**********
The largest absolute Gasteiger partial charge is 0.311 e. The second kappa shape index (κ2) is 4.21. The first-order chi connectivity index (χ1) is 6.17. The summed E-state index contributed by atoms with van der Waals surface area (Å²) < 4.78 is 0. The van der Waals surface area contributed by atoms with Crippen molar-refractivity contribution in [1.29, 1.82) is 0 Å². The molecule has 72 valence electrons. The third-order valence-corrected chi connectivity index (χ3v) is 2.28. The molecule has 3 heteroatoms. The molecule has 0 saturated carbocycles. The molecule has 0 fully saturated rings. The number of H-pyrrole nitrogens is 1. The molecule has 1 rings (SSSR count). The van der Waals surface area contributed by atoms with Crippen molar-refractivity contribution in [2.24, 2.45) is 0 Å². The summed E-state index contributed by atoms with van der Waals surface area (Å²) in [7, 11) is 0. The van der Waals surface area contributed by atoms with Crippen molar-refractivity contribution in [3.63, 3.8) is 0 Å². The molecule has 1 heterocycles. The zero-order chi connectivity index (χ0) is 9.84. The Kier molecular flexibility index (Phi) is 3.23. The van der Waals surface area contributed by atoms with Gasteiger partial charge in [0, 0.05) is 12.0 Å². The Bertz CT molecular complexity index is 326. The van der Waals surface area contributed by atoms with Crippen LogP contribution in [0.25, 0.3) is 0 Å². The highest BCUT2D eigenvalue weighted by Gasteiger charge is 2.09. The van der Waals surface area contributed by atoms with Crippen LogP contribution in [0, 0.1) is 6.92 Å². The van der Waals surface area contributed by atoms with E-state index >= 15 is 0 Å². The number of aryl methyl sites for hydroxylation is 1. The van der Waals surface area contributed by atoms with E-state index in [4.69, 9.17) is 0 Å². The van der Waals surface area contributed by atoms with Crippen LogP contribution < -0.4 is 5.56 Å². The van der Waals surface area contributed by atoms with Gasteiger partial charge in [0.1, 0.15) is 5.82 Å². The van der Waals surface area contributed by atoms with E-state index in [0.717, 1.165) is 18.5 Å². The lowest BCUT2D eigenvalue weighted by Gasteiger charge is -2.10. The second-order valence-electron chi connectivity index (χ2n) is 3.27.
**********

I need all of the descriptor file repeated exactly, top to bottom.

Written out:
The largest absolute Gasteiger partial charge is 0.311 e. The second kappa shape index (κ2) is 4.21. The first-order chi connectivity index (χ1) is 6.17. The summed E-state index contributed by atoms with van der Waals surface area (Å²) < 4.78 is 0. The van der Waals surface area contributed by atoms with Crippen molar-refractivity contribution in [1.29, 1.82) is 0 Å². The molecule has 72 valence electrons. The third-order valence-corrected chi connectivity index (χ3v) is 2.28. The molecule has 3 heteroatoms. The molecule has 0 saturated carbocycles. The molecule has 0 fully saturated rings. The number of H-pyrrole nitrogens is 1. The molecule has 1 rings (SSSR count). The van der Waals surface area contributed by atoms with Crippen molar-refractivity contribution in [2.24, 2.45) is 0 Å². The summed E-state index contributed by atoms with van der Waals surface area (Å²) in [7, 11) is 0. The van der Waals surface area contributed by atoms with Crippen molar-refractivity contribution in [3.63, 3.8) is 0 Å². The molecule has 1 heterocycles. The zero-order chi connectivity index (χ0) is 9.84. The Kier molecular flexibility index (Phi) is 3.23. The van der Waals surface area contributed by atoms with Gasteiger partial charge in [0, 0.05) is 12.0 Å². The Bertz CT molecular complexity index is 326. The van der Waals surface area contributed by atoms with Crippen LogP contribution in [0.25, 0.3) is 0 Å². The highest BCUT2D eigenvalue weighted by Gasteiger charge is 2.09. The van der Waals surface area contributed by atoms with Crippen LogP contribution in [0, 0.1) is 6.92 Å². The van der Waals surface area contributed by atoms with E-state index >= 15 is 0 Å². The number of aryl methyl sites for hydroxylation is 1. The van der Waals surface area contributed by atoms with E-state index in [4.69, 9.17) is 0 Å². The van der Waals surface area contributed by atoms with Crippen LogP contribution < -0.4 is 5.56 Å². The van der Waals surface area contributed by atoms with Gasteiger partial charge in [0.1, 0.15) is 5.82 Å². The van der Waals surface area contributed by atoms with E-state index in [0.717, 1.165) is 18.5 Å². The lowest BCUT2D eigenvalue weighted by Gasteiger charge is -2.10. The second-order valence-electron chi connectivity index (χ2n) is 3.27.